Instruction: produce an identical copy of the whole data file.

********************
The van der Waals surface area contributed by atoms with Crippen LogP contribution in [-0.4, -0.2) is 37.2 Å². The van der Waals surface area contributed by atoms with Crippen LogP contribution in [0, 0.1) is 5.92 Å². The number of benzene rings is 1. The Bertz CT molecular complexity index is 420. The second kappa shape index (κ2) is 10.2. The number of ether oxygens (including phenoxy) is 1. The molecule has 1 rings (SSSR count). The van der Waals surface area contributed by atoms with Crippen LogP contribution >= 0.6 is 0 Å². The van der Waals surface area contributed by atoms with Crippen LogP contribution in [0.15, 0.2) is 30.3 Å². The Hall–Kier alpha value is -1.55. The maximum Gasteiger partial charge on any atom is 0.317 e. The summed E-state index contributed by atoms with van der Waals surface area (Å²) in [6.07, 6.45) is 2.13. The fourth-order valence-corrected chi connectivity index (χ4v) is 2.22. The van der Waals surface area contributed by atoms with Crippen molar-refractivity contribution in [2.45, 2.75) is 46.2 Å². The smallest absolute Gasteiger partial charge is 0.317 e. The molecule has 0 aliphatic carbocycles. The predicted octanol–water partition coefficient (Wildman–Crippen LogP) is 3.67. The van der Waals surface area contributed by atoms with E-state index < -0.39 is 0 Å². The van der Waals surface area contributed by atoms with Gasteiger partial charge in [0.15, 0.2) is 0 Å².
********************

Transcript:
The van der Waals surface area contributed by atoms with Crippen LogP contribution in [-0.4, -0.2) is 37.2 Å². The van der Waals surface area contributed by atoms with Crippen LogP contribution in [0, 0.1) is 5.92 Å². The number of benzene rings is 1. The Bertz CT molecular complexity index is 420. The second kappa shape index (κ2) is 10.2. The number of ether oxygens (including phenoxy) is 1. The molecule has 1 rings (SSSR count). The van der Waals surface area contributed by atoms with Crippen LogP contribution >= 0.6 is 0 Å². The van der Waals surface area contributed by atoms with Crippen LogP contribution in [0.15, 0.2) is 30.3 Å². The Hall–Kier alpha value is -1.55. The maximum Gasteiger partial charge on any atom is 0.317 e. The summed E-state index contributed by atoms with van der Waals surface area (Å²) in [6.07, 6.45) is 2.13. The fourth-order valence-corrected chi connectivity index (χ4v) is 2.22. The van der Waals surface area contributed by atoms with Crippen molar-refractivity contribution in [2.45, 2.75) is 46.2 Å². The smallest absolute Gasteiger partial charge is 0.317 e. The molecule has 0 aliphatic carbocycles. The predicted octanol–water partition coefficient (Wildman–Crippen LogP) is 3.67. The van der Waals surface area contributed by atoms with E-state index < -0.39 is 0 Å². The van der Waals surface area contributed by atoms with Gasteiger partial charge in [0.15, 0.2) is 0 Å².